For better grip, place grab bars in the toilet, shower and tub. Use the U-shaped, angle or vertical bars instead of the diagonal ones. The diagonal bars can create hand slippage, increasing the risk of failing. You can add back bracing to the walls near the grab bar to ensure it can support around 250-300 pounds.

Make shower time easier by adding a fold-down bench or seat in the cubicle. Some bathroom seats come with padded back giving extra comfort while others have extended outside structure for accessible bath entrance and exit. Install adjustable height, hand-held shower heads with a stronger six-foot hose to easily direct the water where it’s needed for the elderly with limited mobility.

6. Don’t Forget the Kitchen

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Ageing persons deserve to enjoy a functional kitchen with increased accessibility and minimized crouching and bending. 

Start by replacing the appliances with ones that are easy to control and use push-button interfaces. Convert the oven into a wall or side swing to allow easy access and prevent heavy lifting of items. Microwave drawers can become a great addition since they increase access and functionality. 

Ensure access to the pantry by changing the shelves from closed to open design, converting the cabinets doors into glass one to ensure easy identification of items and using a roll-out tray to increase accessibility. 

On the faucets, install pressure-balanced valves to ensure the water provides a steady flow despite pressure fluctuations. Set the sink’s hot water temperature to a maximum of 120 degrees. Insulate all the exposed hot water pipes. Convert the kitchen faucet into single levels and opt for pedal-controlled faucets for more comfortable use.

7. Create Lounging Spaces

Older adults love to have quiet and comfortable lounging spaces like a balcony for them to soak in and enjoy the sunlight while sipping their tea or catching up with their friends. On the lounging areas, put chairs with armrests and backrest for support. You may opt for a sturdy and stable swing for more fun in a relaxed manner.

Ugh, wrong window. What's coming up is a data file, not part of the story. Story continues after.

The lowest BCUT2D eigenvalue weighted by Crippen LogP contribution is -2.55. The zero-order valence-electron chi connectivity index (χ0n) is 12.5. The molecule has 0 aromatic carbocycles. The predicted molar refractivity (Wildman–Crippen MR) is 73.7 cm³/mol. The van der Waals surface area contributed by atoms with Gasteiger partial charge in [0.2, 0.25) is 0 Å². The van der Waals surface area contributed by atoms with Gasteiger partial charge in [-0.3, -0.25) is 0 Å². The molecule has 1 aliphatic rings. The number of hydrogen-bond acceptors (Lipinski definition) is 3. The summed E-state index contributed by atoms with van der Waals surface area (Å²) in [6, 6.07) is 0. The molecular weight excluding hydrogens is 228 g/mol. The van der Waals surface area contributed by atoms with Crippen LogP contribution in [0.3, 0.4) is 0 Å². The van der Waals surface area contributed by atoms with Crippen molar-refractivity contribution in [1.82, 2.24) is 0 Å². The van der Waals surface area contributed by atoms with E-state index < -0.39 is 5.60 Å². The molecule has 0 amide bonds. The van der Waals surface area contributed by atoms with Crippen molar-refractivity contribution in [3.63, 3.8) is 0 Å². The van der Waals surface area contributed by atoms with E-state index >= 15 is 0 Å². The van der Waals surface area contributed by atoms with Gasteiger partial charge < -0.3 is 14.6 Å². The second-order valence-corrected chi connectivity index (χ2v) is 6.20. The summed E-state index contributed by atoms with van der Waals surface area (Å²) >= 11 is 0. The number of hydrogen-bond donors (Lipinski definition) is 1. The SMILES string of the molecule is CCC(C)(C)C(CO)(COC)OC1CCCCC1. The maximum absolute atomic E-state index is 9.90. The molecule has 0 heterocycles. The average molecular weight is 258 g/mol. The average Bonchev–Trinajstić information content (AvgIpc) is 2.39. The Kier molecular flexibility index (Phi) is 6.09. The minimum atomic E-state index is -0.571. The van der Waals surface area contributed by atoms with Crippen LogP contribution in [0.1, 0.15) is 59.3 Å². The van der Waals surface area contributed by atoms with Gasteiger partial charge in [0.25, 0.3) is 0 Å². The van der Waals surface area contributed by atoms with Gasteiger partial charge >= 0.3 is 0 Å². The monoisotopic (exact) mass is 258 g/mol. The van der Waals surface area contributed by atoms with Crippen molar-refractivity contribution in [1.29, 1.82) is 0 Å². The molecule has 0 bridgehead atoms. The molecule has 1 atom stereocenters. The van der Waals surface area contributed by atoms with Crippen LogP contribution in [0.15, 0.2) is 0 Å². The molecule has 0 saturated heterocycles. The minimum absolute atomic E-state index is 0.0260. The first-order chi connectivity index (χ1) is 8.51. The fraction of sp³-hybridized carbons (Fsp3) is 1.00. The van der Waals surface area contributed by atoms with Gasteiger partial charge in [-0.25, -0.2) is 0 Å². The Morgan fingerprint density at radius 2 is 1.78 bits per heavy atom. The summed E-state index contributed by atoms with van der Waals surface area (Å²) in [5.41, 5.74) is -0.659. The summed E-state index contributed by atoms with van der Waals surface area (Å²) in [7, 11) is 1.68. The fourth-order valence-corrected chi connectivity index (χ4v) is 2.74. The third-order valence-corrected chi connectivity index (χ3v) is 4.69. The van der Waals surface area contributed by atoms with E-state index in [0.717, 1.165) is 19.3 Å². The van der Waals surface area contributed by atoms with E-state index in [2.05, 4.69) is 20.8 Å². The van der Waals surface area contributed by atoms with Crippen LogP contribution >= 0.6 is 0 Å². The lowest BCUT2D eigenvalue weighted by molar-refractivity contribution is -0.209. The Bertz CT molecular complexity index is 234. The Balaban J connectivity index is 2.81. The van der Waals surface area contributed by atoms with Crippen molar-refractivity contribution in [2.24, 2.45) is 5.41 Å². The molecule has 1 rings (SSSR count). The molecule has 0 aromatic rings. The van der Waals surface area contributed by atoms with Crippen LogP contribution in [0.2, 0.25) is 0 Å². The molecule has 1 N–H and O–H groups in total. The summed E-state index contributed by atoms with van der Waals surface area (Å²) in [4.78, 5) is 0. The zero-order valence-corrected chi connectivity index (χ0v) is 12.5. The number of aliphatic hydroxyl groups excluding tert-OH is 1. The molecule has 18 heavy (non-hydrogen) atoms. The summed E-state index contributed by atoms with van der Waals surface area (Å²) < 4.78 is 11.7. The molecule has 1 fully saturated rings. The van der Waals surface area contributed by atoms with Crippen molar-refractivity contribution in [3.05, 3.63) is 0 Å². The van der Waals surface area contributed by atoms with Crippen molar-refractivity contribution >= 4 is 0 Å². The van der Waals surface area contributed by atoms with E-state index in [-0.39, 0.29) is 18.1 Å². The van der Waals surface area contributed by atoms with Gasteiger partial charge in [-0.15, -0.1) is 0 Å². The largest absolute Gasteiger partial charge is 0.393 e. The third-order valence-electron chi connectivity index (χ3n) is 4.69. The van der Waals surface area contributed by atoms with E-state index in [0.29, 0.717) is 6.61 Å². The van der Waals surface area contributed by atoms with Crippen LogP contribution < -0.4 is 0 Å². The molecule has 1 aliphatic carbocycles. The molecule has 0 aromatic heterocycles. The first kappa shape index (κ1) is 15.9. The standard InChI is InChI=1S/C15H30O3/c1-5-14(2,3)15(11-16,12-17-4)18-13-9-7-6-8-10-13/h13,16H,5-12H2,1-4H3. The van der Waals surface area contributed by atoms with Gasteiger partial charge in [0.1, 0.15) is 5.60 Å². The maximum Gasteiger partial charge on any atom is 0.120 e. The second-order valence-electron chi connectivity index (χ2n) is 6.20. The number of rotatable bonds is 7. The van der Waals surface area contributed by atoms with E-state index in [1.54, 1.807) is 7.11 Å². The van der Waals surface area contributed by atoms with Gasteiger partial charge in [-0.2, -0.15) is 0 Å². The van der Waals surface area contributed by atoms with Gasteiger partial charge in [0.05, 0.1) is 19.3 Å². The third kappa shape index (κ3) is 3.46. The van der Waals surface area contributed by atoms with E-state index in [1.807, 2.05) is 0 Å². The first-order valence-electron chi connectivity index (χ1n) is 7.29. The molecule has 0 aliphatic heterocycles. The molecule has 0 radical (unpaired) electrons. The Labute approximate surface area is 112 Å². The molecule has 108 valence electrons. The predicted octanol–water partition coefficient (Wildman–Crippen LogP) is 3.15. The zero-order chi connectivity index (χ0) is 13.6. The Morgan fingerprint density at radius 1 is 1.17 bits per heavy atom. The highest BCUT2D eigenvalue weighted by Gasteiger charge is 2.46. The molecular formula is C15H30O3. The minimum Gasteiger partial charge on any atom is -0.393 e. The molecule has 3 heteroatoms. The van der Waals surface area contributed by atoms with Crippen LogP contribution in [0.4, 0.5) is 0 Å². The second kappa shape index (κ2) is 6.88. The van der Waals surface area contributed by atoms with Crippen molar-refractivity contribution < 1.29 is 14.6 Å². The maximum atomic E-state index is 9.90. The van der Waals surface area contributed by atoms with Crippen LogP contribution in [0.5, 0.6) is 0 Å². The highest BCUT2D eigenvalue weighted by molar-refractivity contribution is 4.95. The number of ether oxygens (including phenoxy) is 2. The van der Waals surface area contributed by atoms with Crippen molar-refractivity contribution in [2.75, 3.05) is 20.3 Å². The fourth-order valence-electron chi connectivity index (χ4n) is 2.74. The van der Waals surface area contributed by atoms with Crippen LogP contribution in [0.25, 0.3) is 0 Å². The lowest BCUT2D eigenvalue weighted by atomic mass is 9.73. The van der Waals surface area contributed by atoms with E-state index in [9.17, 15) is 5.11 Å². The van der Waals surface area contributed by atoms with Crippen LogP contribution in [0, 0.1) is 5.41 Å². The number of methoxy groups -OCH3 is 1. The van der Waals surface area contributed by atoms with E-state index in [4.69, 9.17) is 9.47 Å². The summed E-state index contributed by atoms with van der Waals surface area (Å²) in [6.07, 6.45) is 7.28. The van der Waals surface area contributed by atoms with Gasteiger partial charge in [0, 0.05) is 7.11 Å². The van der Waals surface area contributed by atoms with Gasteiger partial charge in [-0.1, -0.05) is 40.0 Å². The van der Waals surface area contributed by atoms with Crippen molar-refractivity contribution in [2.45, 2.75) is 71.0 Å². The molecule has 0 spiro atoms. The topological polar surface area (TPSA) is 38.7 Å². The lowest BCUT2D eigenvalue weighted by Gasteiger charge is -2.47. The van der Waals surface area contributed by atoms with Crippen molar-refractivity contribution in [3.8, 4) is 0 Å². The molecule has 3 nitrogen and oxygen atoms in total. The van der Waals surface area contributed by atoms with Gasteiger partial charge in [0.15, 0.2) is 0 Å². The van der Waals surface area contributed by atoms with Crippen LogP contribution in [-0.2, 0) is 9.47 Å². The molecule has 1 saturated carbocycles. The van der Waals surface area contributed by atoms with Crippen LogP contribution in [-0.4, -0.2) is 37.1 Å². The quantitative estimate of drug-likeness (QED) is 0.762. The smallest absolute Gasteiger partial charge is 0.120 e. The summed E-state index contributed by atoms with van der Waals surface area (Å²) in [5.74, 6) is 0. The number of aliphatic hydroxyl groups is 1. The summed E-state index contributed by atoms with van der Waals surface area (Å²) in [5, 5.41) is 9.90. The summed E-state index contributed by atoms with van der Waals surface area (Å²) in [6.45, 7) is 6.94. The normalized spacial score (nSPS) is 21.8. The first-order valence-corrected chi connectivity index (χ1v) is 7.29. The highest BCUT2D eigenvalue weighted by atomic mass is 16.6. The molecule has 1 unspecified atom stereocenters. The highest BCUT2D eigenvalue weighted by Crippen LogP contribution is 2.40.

Keep the air and heating well-controlled by having heating and air conditioning repair experts advise on the best materials to keep the air and heat well circulated.

8. Improve on Communication 

Better connectivity and communication is essential especially during emergencies. Put a fixed telephones in every corner of the room, also ensure the elderly have mobile connectivity for on the go secure communication.

9. Go Easy on the Hands

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For the older people, arthritis and other connective tissue illnesses can make daily and straightforward tasks like opening doors, tedious. Avoid fancy doorknobs and replace them with levers-style ones for comfort and easy usage.

Use some of the above suggestions to ensure an elderly friendly home. Paying a little attention to the details of the home will make lots of difference to ageing loved ones.

Have you used any of the above suggestions? Perhaps we missed out on some fantastic ideas? Let us know your best tips.  


Photo by Andrea Piacquadio from Pexels


Amanda Kay

Amanda Kay, an Employment Specialist and founder of My Life, I Guess, strives to keep the "person" in personal finance by writing about money, mistakes, and making a living. She focuses on what it’s like being in debt, living paycheck to paycheck, and surviving unemployment while also offering advice and support for others in similar situations - including a FREE library of career & job search resources.